And that is exactly the charm of a car like this one: a sports car has luxury problems (the initial price to start with) and for the S40 T5 the speed potential is nothing more than a pleasant extra. It can be switched off. Then, the S40 is as comfortable as can be expected of a business car of about £ 24.000 (excl. options).
While the engine of a sports car is always obviously audible, inside the S40 at best the characteristic sonorous sound of a 5-cylinder is heard in the distance with a hint of a whistle from the turbo. Whenever no performance is needed, the engine is almost impossible to hear.
Steering is pleasantly heavy and conducts, like a sports car, exactly what is going on under the front wheels. As with most brands, the top model offers the most luxury, but the smallest car offers the most pleasure. It is just like that with Volvo.
Road handling of this small Volvo is sublime. The car feels stable and solid without ever being massive or corpulent. Although the difference is small, the S40 offers just that little extra pleasure than the almost identical V50. Whoever doesn't care that much about this communicating with the car can discard that message and drive along with one hand on the wheel just as easily.
The interior provides the same luxury problem as that of a sports car, which Volvo could have omitted. The legroom is fine, but storage space is minimal. The sports seats are upholstered in leather, which are not so soft that it makes the passengers disappear straight away. Strangely enough the headrests are not adjustable. Volvo, having an infinite wisdom as safety pioneers, has given this a lot of thought, but it remains awkward. Fortunately in practice it turns out that practically everyone is comfortable and experiences enough support from the headrests.
The backseat is comfortable too and has enough room for two adults. Still the S40 offers less room than most in this class. The luggage room isn't as big as usual for cars like this either. The storage space inside the car is minimal. The glove compartment is packed with the DVD-player of the navigation system and the instruction manual. The door pockets are almost an insult to the buyer since it is not even big enough to hold a pair of sunglasses.
On the other hand the dashboard is proof of ergonomics. Apart from the little wheels next to the ventilators, it is completely free from buttons and whiz bangs. The central console is an elegant sleek panel that curves from the dashboard to the floor. Behind the panel is a compartment, which is lit in the dark so that it literally jumps out (and the sunglasses can be stored in the end).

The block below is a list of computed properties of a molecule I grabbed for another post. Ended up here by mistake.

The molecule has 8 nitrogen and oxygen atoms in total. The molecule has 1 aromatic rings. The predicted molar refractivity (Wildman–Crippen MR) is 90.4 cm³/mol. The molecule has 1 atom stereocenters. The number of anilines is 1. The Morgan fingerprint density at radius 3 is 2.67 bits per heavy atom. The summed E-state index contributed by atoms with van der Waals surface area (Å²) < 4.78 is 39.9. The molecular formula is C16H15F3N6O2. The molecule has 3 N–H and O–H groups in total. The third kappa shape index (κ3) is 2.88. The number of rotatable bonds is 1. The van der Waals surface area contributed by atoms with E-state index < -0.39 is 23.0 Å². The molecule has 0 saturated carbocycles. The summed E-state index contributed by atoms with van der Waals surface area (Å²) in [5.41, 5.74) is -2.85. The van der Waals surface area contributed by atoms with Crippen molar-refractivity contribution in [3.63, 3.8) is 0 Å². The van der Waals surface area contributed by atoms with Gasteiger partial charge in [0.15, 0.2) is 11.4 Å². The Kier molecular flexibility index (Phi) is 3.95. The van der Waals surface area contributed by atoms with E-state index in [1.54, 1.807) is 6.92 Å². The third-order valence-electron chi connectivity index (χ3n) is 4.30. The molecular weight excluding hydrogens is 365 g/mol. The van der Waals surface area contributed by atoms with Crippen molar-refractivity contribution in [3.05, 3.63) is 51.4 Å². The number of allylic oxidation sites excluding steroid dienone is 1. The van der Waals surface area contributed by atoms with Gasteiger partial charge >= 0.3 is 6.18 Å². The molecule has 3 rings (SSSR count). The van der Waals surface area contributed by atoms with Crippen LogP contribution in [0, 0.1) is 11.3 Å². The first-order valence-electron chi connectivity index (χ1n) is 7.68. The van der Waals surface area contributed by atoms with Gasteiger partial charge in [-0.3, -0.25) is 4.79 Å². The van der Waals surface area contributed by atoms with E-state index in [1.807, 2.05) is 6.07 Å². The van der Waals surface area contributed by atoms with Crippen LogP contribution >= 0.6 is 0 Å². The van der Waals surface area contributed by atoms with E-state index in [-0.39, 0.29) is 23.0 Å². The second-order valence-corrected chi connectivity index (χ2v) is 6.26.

On the central console is found a whole range of rather small buttons that operate the climate control system, the telephone and the audio system. Especially the latter deserves an honourable mention, for this "Premium Sound System" is of an extraordinary quality. While audio for many a car manufacturer is an afterthought and other manufacturers ask electronics specialists, that apparently do not like music, for help, Volvo does everything right. Audio lovers will enjoy this sound that can even compete with top class domestic audio systems. So why drive so fast if it is that comfortable to be in the car for a long time?
Volvo really did get the message. It is the thirty something year olds that choose the leased cars in the class of the S40. Volvo is warming up to them with a car that distinguishes itself from the masses in many ways without standing out in a negative way. Despite the great speed potential the S40 T5 looks like a typical business car. The interior appeals because of its recognisable Scandinavian freshness and logics. Only when it comes to space Volvo misses a beat, because with these outside measurements there should be more inside space. Safety still comes first at Volvo, but without compromising on driving pleasure or performance.